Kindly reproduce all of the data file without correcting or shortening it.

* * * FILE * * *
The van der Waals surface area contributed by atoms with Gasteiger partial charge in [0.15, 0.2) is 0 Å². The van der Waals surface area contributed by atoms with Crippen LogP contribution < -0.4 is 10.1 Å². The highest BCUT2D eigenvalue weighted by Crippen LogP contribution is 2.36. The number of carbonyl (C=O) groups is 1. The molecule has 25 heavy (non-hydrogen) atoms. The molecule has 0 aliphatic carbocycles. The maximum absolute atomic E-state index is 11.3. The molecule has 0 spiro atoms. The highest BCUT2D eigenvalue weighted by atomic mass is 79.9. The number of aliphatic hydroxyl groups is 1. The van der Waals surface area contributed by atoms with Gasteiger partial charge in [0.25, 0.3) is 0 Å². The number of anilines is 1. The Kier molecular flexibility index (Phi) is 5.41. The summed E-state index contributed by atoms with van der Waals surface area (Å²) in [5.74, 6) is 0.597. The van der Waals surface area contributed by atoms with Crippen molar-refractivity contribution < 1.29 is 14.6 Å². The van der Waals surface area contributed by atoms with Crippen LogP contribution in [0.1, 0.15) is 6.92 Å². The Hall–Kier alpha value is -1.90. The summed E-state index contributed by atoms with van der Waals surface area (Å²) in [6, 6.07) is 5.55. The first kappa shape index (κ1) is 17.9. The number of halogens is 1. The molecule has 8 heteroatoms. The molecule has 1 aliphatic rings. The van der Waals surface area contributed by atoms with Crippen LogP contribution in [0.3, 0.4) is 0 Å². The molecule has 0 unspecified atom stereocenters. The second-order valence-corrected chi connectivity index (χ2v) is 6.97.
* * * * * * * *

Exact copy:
The van der Waals surface area contributed by atoms with Gasteiger partial charge in [0.15, 0.2) is 0 Å². The van der Waals surface area contributed by atoms with Crippen LogP contribution < -0.4 is 10.1 Å². The highest BCUT2D eigenvalue weighted by Crippen LogP contribution is 2.36. The number of carbonyl (C=O) groups is 1. The molecule has 25 heavy (non-hydrogen) atoms. The molecule has 0 aliphatic carbocycles. The maximum absolute atomic E-state index is 11.3. The molecule has 0 spiro atoms. The highest BCUT2D eigenvalue weighted by atomic mass is 79.9. The number of aliphatic hydroxyl groups is 1. The van der Waals surface area contributed by atoms with Gasteiger partial charge in [0.25, 0.3) is 0 Å². The number of anilines is 1. The Kier molecular flexibility index (Phi) is 5.41. The summed E-state index contributed by atoms with van der Waals surface area (Å²) in [5.74, 6) is 0.597. The van der Waals surface area contributed by atoms with Crippen molar-refractivity contribution < 1.29 is 14.6 Å². The van der Waals surface area contributed by atoms with Crippen LogP contribution in [0.1, 0.15) is 6.92 Å². The Hall–Kier alpha value is -1.90. The summed E-state index contributed by atoms with van der Waals surface area (Å²) in [6, 6.07) is 5.55. The first kappa shape index (κ1) is 17.9. The number of halogens is 1. The molecule has 8 heteroatoms. The molecule has 1 aliphatic rings. The van der Waals surface area contributed by atoms with Crippen LogP contribution in [0.3, 0.4) is 0 Å². The molecule has 0 unspecified atom stereocenters. The second-order valence-corrected chi connectivity index (χ2v) is 6.97.